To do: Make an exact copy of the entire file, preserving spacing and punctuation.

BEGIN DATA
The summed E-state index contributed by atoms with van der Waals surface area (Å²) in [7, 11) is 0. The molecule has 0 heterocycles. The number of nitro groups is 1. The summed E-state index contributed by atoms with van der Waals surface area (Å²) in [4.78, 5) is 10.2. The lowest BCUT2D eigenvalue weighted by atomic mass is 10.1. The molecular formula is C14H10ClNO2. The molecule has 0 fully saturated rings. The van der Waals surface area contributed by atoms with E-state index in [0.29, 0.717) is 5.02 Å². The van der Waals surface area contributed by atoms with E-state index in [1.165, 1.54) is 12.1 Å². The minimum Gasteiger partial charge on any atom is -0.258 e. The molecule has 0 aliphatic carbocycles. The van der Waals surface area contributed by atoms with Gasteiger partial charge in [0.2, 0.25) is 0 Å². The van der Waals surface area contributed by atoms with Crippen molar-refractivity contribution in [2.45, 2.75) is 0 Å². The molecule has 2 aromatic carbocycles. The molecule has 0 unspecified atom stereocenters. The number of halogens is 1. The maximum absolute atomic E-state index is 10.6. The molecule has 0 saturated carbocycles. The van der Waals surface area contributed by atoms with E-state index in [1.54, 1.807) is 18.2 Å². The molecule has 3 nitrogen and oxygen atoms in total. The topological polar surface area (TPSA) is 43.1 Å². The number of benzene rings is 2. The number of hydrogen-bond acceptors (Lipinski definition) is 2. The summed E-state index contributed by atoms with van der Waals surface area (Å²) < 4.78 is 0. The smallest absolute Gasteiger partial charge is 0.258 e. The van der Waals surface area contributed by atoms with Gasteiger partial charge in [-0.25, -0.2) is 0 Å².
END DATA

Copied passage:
The summed E-state index contributed by atoms with van der Waals surface area (Å²) in [7, 11) is 0. The molecule has 0 heterocycles. The number of nitro groups is 1. The summed E-state index contributed by atoms with van der Waals surface area (Å²) in [4.78, 5) is 10.2. The lowest BCUT2D eigenvalue weighted by atomic mass is 10.1. The molecular formula is C14H10ClNO2. The molecule has 0 fully saturated rings. The van der Waals surface area contributed by atoms with E-state index in [0.29, 0.717) is 5.02 Å². The van der Waals surface area contributed by atoms with E-state index in [1.165, 1.54) is 12.1 Å². The minimum Gasteiger partial charge on any atom is -0.258 e. The molecule has 0 aliphatic carbocycles. The van der Waals surface area contributed by atoms with Gasteiger partial charge in [0.2, 0.25) is 0 Å². The van der Waals surface area contributed by atoms with Crippen molar-refractivity contribution in [2.45, 2.75) is 0 Å². The molecule has 2 aromatic carbocycles. The molecule has 0 unspecified atom stereocenters. The number of halogens is 1. The maximum absolute atomic E-state index is 10.6. The molecule has 0 saturated carbocycles. The van der Waals surface area contributed by atoms with E-state index in [1.54, 1.807) is 18.2 Å². The molecule has 3 nitrogen and oxygen atoms in total. The topological polar surface area (TPSA) is 43.1 Å². The number of benzene rings is 2. The number of hydrogen-bond acceptors (Lipinski definition) is 2. The summed E-state index contributed by atoms with van der Waals surface area (Å²) < 4.78 is 0. The smallest absolute Gasteiger partial charge is 0.258 e. The van der Waals surface area contributed by atoms with Gasteiger partial charge in [-0.25, -0.2) is 0 Å².